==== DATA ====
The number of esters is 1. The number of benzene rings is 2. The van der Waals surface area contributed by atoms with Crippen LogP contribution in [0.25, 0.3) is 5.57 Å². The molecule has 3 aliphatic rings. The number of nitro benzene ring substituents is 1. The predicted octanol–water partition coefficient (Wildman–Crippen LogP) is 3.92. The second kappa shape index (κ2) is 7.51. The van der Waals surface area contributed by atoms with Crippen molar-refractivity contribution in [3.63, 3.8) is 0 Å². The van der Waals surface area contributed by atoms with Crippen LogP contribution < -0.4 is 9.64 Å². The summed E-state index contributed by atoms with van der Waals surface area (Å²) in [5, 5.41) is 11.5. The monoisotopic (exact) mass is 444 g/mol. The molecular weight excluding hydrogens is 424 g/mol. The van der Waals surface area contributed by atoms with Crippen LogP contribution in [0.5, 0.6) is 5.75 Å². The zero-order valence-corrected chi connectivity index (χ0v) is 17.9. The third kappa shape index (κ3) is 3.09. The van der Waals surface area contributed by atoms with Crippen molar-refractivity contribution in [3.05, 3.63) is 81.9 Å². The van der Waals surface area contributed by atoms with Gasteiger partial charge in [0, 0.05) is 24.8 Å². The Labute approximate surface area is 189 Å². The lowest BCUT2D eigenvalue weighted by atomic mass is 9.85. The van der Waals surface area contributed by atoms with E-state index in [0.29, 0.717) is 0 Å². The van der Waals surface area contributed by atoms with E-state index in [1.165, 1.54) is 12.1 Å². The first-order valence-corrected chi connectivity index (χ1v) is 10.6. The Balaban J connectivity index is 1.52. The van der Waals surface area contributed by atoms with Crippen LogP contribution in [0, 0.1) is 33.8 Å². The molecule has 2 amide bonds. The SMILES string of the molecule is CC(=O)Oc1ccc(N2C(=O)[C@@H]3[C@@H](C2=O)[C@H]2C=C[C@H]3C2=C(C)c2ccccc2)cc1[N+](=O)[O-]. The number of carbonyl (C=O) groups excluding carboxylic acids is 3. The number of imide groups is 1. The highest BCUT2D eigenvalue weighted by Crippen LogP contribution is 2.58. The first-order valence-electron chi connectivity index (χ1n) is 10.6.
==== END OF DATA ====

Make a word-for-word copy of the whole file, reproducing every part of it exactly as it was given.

The number of esters is 1. The number of benzene rings is 2. The van der Waals surface area contributed by atoms with Crippen LogP contribution in [0.25, 0.3) is 5.57 Å². The molecule has 3 aliphatic rings. The number of nitro benzene ring substituents is 1. The predicted octanol–water partition coefficient (Wildman–Crippen LogP) is 3.92. The second kappa shape index (κ2) is 7.51. The van der Waals surface area contributed by atoms with Crippen molar-refractivity contribution in [3.63, 3.8) is 0 Å². The van der Waals surface area contributed by atoms with Crippen LogP contribution < -0.4 is 9.64 Å². The summed E-state index contributed by atoms with van der Waals surface area (Å²) in [5, 5.41) is 11.5. The monoisotopic (exact) mass is 444 g/mol. The molecular weight excluding hydrogens is 424 g/mol. The van der Waals surface area contributed by atoms with Crippen LogP contribution in [0.5, 0.6) is 5.75 Å². The zero-order valence-corrected chi connectivity index (χ0v) is 17.9. The third kappa shape index (κ3) is 3.09. The van der Waals surface area contributed by atoms with Crippen molar-refractivity contribution in [3.05, 3.63) is 81.9 Å². The van der Waals surface area contributed by atoms with Gasteiger partial charge in [0, 0.05) is 24.8 Å². The Labute approximate surface area is 189 Å². The lowest BCUT2D eigenvalue weighted by atomic mass is 9.85. The van der Waals surface area contributed by atoms with E-state index in [0.29, 0.717) is 0 Å². The van der Waals surface area contributed by atoms with E-state index in [1.165, 1.54) is 12.1 Å². The first-order valence-corrected chi connectivity index (χ1v) is 10.6. The Balaban J connectivity index is 1.52. The van der Waals surface area contributed by atoms with Crippen LogP contribution in [0, 0.1) is 33.8 Å². The molecule has 2 amide bonds. The SMILES string of the molecule is CC(=O)Oc1ccc(N2C(=O)[C@@H]3[C@@H](C2=O)[C@H]2C=C[C@H]3C2=C(C)c2ccccc2)cc1[N+](=O)[O-]. The number of carbonyl (C=O) groups excluding carboxylic acids is 3. The number of imide groups is 1. The highest BCUT2D eigenvalue weighted by Crippen LogP contribution is 2.58. The first-order valence-electron chi connectivity index (χ1n) is 10.6.